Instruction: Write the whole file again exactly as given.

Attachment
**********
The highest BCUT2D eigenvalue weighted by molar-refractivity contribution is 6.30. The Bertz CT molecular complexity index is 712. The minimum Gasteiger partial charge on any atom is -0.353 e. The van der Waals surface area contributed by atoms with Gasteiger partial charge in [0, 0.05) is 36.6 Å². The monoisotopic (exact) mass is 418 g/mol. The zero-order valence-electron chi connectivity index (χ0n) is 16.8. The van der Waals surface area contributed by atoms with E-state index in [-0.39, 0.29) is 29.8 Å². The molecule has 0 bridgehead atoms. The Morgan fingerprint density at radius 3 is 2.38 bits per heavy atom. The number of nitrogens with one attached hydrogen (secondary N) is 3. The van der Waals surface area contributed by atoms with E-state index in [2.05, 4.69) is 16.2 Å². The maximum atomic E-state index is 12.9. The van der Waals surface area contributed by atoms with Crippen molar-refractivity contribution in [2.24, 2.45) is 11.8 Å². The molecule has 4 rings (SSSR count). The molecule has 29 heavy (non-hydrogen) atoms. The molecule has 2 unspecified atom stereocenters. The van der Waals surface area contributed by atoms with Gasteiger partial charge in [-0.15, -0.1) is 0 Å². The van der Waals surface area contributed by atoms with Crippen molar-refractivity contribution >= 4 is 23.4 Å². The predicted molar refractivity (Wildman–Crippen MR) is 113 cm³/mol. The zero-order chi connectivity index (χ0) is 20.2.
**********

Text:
The highest BCUT2D eigenvalue weighted by molar-refractivity contribution is 6.30. The Bertz CT molecular complexity index is 712. The minimum Gasteiger partial charge on any atom is -0.353 e. The van der Waals surface area contributed by atoms with Gasteiger partial charge in [0, 0.05) is 36.6 Å². The monoisotopic (exact) mass is 418 g/mol. The zero-order valence-electron chi connectivity index (χ0n) is 16.8. The van der Waals surface area contributed by atoms with E-state index in [-0.39, 0.29) is 29.8 Å². The molecule has 0 bridgehead atoms. The Morgan fingerprint density at radius 3 is 2.38 bits per heavy atom. The number of nitrogens with one attached hydrogen (secondary N) is 3. The van der Waals surface area contributed by atoms with E-state index in [2.05, 4.69) is 16.2 Å². The maximum atomic E-state index is 12.9. The van der Waals surface area contributed by atoms with Crippen molar-refractivity contribution in [2.24, 2.45) is 11.8 Å². The molecule has 4 rings (SSSR count). The molecule has 29 heavy (non-hydrogen) atoms. The molecule has 2 unspecified atom stereocenters. The van der Waals surface area contributed by atoms with Gasteiger partial charge in [-0.15, -0.1) is 0 Å². The van der Waals surface area contributed by atoms with Crippen molar-refractivity contribution >= 4 is 23.4 Å². The predicted molar refractivity (Wildman–Crippen MR) is 113 cm³/mol. The zero-order chi connectivity index (χ0) is 20.2.